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Stefon Diggs’ overdue performance shows what the Vikings offense can really do

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Philly dared Kirk Cousins to beat them downfield. He obliged.

Philadelphia Eagles v Minnesota Vikings Photo by Adam Bettcher/Getty Images

Stefon Diggs may no longer want out of Minnesota — especially if Kirk Cousins can keep this pace up.

The dynamic wideout, who kicked off the month of October by voicing his displeasure with the team that drafted him in 2015, roasted the Eagles in his biggest performance of 2019. He had four catches for 135 yards and two touchdowns ... in the first 21 minutes of the game en route to a seven-catch, 163-yard, three-touchdown day.

Diggs’ breakout was a major part of Minnesota’s offensive revival in Week 6. The Vikings spent four quarters stretching the field and dusting an undermanned Philadelphia defense. Cousins came into Sunday’s game averaging 208 passing yards per game; he had 209 before halftime.

This was a cathartic explosion for a passing offense whose headline through the first five weeks of the season had been “DISAPPOINTING” in size 30-font. After being carried by Dalvin Cook’s yard-churning ground game early in the season, the Minnesota aerial attack woke up in a performance that pushed the team to 4-2 and bolstered its argument as a legitimate playoff team.

This was a staunch reversal of the team’s fortunes through the first five weeks of the season. Despite gaining 6.2 yards per play — sixth-best in the league — Minnesota ranked just 16th in the league in scoring offense at 22.4 points per game. While the club was 3-2 and firmly in the postseason race, those three wins came against the Raiders (not bad!), Giants (uh), and Falcons (oh no). Both their losses were against NFC North rivals.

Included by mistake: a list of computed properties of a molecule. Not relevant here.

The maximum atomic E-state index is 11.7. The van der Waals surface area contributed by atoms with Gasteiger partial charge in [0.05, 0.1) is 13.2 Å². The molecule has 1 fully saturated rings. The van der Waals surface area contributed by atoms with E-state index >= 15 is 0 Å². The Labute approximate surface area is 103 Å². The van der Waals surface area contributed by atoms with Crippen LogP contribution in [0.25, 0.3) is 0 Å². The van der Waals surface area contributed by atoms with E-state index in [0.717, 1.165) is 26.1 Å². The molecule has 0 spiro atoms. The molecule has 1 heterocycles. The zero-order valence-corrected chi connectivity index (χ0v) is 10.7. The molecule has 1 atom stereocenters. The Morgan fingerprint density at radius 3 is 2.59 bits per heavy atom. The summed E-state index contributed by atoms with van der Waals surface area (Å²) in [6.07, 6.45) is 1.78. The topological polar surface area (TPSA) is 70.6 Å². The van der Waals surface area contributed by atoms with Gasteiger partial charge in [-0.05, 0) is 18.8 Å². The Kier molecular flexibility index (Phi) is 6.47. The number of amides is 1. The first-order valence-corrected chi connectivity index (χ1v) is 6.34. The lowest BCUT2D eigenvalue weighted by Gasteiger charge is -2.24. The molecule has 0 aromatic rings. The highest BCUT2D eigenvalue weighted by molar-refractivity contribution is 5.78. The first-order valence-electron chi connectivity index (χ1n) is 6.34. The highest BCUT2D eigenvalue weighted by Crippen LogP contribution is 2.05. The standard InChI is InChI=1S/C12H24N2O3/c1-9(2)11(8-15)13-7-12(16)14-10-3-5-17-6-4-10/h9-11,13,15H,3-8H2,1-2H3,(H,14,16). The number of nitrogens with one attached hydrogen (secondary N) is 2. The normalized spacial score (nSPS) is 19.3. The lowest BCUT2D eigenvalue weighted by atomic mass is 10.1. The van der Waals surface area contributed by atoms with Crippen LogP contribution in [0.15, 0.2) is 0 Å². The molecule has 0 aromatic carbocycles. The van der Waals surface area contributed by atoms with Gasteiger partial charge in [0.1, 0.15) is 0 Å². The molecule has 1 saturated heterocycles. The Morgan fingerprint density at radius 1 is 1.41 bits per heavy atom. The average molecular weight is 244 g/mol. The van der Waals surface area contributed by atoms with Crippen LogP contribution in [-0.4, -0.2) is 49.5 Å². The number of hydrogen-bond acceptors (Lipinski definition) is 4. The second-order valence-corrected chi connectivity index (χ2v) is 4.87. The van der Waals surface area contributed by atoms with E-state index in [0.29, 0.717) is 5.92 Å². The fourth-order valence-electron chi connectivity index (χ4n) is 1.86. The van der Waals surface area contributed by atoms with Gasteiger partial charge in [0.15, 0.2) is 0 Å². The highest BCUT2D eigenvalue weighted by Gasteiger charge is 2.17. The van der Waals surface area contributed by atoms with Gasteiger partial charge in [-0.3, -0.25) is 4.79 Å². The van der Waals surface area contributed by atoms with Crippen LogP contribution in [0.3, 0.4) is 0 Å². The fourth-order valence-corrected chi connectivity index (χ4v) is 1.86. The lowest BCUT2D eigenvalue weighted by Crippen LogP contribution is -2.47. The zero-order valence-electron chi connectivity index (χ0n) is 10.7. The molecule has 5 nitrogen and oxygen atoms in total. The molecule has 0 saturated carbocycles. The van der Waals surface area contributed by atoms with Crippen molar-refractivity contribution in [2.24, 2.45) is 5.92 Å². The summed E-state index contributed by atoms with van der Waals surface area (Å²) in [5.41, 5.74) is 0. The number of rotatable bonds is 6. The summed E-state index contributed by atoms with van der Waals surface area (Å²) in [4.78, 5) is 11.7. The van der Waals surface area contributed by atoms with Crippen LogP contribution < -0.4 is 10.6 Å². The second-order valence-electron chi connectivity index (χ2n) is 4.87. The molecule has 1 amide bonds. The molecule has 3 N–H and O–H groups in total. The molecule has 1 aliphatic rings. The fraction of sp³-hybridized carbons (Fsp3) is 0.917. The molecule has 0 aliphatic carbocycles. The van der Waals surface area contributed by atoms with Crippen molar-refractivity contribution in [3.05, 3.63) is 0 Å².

Beating the Eagles may be Minnesota’s best win of a still-developing season. And it all happened behind an offensive approach that played to the team’s strengths.

Offensive coordinator Kevin Stefanski kept the Eagles guessing early to torch them late

Stefanski kicked off Week 6 with two goals in mind; he was going to keep Philadelphia on its toes with a diverse set of play calls, and he was going to get Diggs involved early and often.

Three of Minnesota’s first six calls were designed to put the ball in the wideout’s hands, including a second down sweep that resulted in a 10-yard gain and new set of downs. Three of the team’s first four runs dashed off the end toward the sideline. This ability to stretch the field laterally was vitally important; it created the space Cousins needed to move the ball vertically.

The Vikings’ second drive saw more of the same. It started with four straight directional runs off the end, including a WR sweep to Adam Thielen. This only led to a field goal, but it continued to establish the wide-stretching precedent the Eagles’ defense would soon expand to accommodate. With Philly inched up toward the line of scrimmage and spread wide to stop a running game that arched beyond the tackles, Stefanski dialed up a vertical passing attack.